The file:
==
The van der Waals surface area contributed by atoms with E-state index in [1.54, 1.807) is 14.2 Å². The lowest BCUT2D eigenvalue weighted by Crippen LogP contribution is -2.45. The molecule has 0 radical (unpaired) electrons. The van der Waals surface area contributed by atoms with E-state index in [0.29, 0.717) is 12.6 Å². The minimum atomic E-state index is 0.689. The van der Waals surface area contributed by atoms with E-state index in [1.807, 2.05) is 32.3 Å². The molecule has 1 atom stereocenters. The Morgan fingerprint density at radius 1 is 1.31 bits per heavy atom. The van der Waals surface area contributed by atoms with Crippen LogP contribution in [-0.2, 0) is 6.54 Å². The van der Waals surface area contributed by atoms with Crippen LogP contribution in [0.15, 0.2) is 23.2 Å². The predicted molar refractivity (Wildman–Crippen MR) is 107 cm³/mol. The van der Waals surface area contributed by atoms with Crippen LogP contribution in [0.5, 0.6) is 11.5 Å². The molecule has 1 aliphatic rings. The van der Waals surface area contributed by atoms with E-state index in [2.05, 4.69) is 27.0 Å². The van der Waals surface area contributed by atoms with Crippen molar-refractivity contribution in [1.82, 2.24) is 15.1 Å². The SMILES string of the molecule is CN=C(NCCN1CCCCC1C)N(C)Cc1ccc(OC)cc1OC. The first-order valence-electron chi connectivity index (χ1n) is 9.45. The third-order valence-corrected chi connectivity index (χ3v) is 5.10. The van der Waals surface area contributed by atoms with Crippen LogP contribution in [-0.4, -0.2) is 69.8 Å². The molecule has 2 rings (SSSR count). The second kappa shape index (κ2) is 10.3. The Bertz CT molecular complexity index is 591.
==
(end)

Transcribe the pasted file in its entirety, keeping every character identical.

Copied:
The van der Waals surface area contributed by atoms with E-state index in [1.54, 1.807) is 14.2 Å². The lowest BCUT2D eigenvalue weighted by Crippen LogP contribution is -2.45. The molecule has 0 radical (unpaired) electrons. The van der Waals surface area contributed by atoms with E-state index in [0.29, 0.717) is 12.6 Å². The minimum atomic E-state index is 0.689. The van der Waals surface area contributed by atoms with E-state index in [1.807, 2.05) is 32.3 Å². The molecule has 1 atom stereocenters. The Morgan fingerprint density at radius 1 is 1.31 bits per heavy atom. The van der Waals surface area contributed by atoms with Crippen LogP contribution in [-0.2, 0) is 6.54 Å². The van der Waals surface area contributed by atoms with Crippen LogP contribution in [0.15, 0.2) is 23.2 Å². The predicted molar refractivity (Wildman–Crippen MR) is 107 cm³/mol. The van der Waals surface area contributed by atoms with Crippen LogP contribution in [0.5, 0.6) is 11.5 Å². The molecule has 1 aliphatic rings. The van der Waals surface area contributed by atoms with E-state index in [2.05, 4.69) is 27.0 Å². The van der Waals surface area contributed by atoms with Crippen molar-refractivity contribution in [1.82, 2.24) is 15.1 Å². The SMILES string of the molecule is CN=C(NCCN1CCCCC1C)N(C)Cc1ccc(OC)cc1OC. The first-order valence-electron chi connectivity index (χ1n) is 9.45. The third-order valence-corrected chi connectivity index (χ3v) is 5.10. The van der Waals surface area contributed by atoms with Crippen LogP contribution in [-0.4, -0.2) is 69.8 Å². The molecule has 2 rings (SSSR count). The second kappa shape index (κ2) is 10.3. The Bertz CT molecular complexity index is 591.